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Can i evict someone from a house which i inherited

Miami, FL |

some years ago my father died and left me a house , while my father was alive he took care of a boy from birth until the day he died , i left the house paid no bills etc for about 17 years , thinking that he would have moved , recently i heard that the young man has repaired the house and keeps all the bills paid , suppose i want to evict him could i do that

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Attorney answers 2

Posted

Your situation is likely are more complex than you want to believe. You can not evict him because he is not a common tenant. You would have to bring an ejectment action in circuit court, not an eviction action in county court. You could possibly win the ejectment action if you still have title. However, under the circumstances you described, once 7 years passed, it is possible that the now not so young man is the owner of that property by operation of adverse possession under the law. See an attorney asap. You'll need to put out some money for a title search and other investigations along with a legal opinion as to your present status regarding the property.

The law is complicated and although the facts expressed may seem to be all that is relevant, there may be many other important facts to consider. Also, the law is constantly undergoing change, so what may be correct today, may not be accurate tomorrow. Only a full consultation with an attorney experienced or knowledgeable in the specific legal subject matter is likely to result in the optimal course of action. My practice has entailed more than a 30 year span of many real estate, personal property, and bankruptcy issues. Find out more about me at: FloridaPropertyLitigation.com.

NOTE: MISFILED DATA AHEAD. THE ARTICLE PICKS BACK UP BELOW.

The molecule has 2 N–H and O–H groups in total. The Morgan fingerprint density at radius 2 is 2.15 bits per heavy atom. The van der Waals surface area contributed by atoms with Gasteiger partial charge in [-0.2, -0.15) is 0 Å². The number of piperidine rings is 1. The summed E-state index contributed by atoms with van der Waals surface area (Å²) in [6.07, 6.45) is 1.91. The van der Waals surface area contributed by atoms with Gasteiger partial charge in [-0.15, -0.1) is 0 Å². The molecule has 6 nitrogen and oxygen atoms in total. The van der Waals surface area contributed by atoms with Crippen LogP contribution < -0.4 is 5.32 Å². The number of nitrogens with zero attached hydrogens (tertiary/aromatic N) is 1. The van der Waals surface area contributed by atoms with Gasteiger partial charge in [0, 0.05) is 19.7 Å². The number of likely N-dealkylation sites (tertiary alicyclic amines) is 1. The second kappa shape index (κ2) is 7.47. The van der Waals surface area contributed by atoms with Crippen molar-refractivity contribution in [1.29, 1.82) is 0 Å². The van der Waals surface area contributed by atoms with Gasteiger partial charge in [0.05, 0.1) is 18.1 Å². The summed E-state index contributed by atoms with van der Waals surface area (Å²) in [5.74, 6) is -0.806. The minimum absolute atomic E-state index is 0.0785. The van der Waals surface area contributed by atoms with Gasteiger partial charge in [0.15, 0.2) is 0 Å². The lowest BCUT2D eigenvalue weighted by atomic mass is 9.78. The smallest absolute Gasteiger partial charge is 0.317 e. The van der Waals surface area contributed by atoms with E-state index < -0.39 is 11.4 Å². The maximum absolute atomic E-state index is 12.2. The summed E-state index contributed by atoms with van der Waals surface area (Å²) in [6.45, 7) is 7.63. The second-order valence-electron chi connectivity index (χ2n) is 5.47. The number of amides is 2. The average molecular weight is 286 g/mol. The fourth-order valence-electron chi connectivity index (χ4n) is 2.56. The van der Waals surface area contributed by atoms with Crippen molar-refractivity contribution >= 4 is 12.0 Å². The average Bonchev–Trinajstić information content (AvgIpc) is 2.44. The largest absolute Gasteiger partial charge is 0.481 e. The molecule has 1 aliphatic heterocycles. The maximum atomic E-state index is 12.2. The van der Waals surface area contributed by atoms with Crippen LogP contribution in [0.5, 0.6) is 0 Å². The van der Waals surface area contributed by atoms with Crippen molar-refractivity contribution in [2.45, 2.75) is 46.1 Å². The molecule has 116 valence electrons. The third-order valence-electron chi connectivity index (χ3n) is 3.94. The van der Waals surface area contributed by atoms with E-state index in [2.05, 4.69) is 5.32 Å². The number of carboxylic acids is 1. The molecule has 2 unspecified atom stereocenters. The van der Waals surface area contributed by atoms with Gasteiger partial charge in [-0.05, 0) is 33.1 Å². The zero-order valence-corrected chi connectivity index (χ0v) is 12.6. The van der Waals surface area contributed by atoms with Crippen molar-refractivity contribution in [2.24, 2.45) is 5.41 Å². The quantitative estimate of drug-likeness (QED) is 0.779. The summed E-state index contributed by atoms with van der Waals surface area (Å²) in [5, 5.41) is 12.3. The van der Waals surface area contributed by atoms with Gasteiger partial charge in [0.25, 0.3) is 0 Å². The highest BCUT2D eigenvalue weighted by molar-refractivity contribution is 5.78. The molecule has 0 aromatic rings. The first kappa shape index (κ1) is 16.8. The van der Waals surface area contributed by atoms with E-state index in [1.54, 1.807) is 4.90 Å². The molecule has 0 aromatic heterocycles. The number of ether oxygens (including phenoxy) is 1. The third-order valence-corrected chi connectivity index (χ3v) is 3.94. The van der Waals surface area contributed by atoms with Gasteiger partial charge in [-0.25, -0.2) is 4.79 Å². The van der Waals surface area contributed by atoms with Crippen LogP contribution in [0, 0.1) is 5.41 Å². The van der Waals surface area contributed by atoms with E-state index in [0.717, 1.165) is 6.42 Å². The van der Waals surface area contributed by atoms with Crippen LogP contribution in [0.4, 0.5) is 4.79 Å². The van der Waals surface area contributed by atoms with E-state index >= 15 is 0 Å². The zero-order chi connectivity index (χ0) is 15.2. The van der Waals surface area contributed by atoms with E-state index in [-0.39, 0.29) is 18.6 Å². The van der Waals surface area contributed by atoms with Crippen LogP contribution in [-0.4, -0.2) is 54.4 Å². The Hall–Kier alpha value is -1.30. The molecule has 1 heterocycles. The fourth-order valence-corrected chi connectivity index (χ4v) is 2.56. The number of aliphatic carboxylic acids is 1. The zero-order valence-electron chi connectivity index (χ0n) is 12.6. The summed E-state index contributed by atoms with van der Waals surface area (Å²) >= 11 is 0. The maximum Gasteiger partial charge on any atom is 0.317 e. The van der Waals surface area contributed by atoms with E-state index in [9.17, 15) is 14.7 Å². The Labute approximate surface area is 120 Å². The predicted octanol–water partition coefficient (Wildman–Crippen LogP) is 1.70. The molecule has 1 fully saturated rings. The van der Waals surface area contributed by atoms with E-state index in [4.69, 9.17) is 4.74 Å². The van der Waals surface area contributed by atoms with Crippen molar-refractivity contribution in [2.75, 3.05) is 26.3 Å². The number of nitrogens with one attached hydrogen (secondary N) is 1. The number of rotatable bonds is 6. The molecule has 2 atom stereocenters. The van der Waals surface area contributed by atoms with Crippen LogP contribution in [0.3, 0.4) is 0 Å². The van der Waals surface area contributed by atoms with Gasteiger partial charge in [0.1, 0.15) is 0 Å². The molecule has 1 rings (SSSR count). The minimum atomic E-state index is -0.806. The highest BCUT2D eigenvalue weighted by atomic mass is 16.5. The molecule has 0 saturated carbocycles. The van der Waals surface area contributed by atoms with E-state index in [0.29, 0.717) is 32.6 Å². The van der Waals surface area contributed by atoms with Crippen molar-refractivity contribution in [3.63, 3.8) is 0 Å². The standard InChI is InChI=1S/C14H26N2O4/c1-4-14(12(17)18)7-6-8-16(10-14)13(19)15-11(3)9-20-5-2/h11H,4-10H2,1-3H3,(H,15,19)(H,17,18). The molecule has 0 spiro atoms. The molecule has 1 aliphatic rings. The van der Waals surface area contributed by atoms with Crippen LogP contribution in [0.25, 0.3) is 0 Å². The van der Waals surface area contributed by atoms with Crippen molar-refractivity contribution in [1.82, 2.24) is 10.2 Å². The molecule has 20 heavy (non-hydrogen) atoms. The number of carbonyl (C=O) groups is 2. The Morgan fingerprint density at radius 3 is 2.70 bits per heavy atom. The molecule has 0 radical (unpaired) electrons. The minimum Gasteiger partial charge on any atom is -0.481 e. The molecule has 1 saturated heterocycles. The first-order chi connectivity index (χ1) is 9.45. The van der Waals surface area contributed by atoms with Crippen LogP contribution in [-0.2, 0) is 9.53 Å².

Posted

I completely agree with the answer above. You need an attorney ASAP! It is very possible that the person residing in the house will claim to own the property by adverse possession and that you have "sat on your rights" and did not act in a timely fashion to enforce your right to the property. At a minimum there will probably be claims against the property for any improvements the person has done, bills paid, etc. You need to contact an attorney right away. You absolutely need an attorney to look at this problem quickly, you might be losing this house you believed you own.

Attorney answers to questions are for general purposes only and do not establish an attorney-client relationship. The hiring of an attorney is an important decision that should not be based solely upon advertisements. Before you decide, ask us to send you free written information about our qualifications and experience. Landlord/Tenant, Appellate and Criminal Defense. Robert Devin, Esq. (954) 647-5927, 200 SE 6th St., Suite 603, Ft. Lauderdale, FL 33301 robert@devinlawfirm.net

Asker

Posted

would conciliation be an option i solving this problem

Robert David Devin

Robert David Devin

Posted

You can ALWAYS negotiate.